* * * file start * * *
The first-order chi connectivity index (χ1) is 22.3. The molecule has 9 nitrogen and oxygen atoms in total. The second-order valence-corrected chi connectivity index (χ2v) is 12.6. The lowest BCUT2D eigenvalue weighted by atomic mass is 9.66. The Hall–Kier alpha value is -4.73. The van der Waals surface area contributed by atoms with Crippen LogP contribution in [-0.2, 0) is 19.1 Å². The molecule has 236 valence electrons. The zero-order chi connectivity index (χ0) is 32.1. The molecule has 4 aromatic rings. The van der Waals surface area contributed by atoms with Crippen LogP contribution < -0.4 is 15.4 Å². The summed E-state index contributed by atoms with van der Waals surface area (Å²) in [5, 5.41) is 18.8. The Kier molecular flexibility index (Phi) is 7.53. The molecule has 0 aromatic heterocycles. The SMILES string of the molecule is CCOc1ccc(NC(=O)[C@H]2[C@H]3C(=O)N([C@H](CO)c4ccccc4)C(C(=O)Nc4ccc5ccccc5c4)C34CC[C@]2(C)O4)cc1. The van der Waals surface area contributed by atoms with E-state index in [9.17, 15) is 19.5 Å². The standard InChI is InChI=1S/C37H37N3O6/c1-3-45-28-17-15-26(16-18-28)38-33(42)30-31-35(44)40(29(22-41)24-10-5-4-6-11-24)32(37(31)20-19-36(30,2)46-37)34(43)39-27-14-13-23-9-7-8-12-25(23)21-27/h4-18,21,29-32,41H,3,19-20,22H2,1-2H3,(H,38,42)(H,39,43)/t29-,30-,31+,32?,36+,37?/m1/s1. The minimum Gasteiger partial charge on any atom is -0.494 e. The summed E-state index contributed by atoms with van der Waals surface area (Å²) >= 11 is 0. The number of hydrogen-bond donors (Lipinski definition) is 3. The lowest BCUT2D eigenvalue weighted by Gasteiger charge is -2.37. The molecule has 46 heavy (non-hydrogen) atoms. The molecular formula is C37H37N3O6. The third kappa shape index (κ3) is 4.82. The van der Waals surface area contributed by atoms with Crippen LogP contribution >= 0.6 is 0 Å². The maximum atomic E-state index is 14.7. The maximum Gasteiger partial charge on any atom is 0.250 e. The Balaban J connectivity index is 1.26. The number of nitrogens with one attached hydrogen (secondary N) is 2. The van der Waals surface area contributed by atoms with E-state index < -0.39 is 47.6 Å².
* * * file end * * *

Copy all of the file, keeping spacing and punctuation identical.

The first-order chi connectivity index (χ1) is 22.3. The molecule has 9 nitrogen and oxygen atoms in total. The second-order valence-corrected chi connectivity index (χ2v) is 12.6. The lowest BCUT2D eigenvalue weighted by atomic mass is 9.66. The Hall–Kier alpha value is -4.73. The van der Waals surface area contributed by atoms with Crippen LogP contribution in [-0.2, 0) is 19.1 Å². The molecule has 236 valence electrons. The zero-order chi connectivity index (χ0) is 32.1. The molecule has 4 aromatic rings. The van der Waals surface area contributed by atoms with Crippen LogP contribution < -0.4 is 15.4 Å². The summed E-state index contributed by atoms with van der Waals surface area (Å²) in [5, 5.41) is 18.8. The Kier molecular flexibility index (Phi) is 7.53. The molecule has 0 aromatic heterocycles. The SMILES string of the molecule is CCOc1ccc(NC(=O)[C@H]2[C@H]3C(=O)N([C@H](CO)c4ccccc4)C(C(=O)Nc4ccc5ccccc5c4)C34CC[C@]2(C)O4)cc1. The van der Waals surface area contributed by atoms with E-state index in [9.17, 15) is 19.5 Å². The standard InChI is InChI=1S/C37H37N3O6/c1-3-45-28-17-15-26(16-18-28)38-33(42)30-31-35(44)40(29(22-41)24-10-5-4-6-11-24)32(37(31)20-19-36(30,2)46-37)34(43)39-27-14-13-23-9-7-8-12-25(23)21-27/h4-18,21,29-32,41H,3,19-20,22H2,1-2H3,(H,38,42)(H,39,43)/t29-,30-,31+,32?,36+,37?/m1/s1. The minimum Gasteiger partial charge on any atom is -0.494 e. The summed E-state index contributed by atoms with van der Waals surface area (Å²) >= 11 is 0. The number of hydrogen-bond donors (Lipinski definition) is 3. The lowest BCUT2D eigenvalue weighted by Gasteiger charge is -2.37. The molecule has 46 heavy (non-hydrogen) atoms. The molecular formula is C37H37N3O6. The third kappa shape index (κ3) is 4.82. The van der Waals surface area contributed by atoms with Crippen LogP contribution >= 0.6 is 0 Å². The maximum atomic E-state index is 14.7. The maximum Gasteiger partial charge on any atom is 0.250 e. The Balaban J connectivity index is 1.26. The number of nitrogens with one attached hydrogen (secondary N) is 2. The van der Waals surface area contributed by atoms with E-state index < -0.39 is 47.6 Å².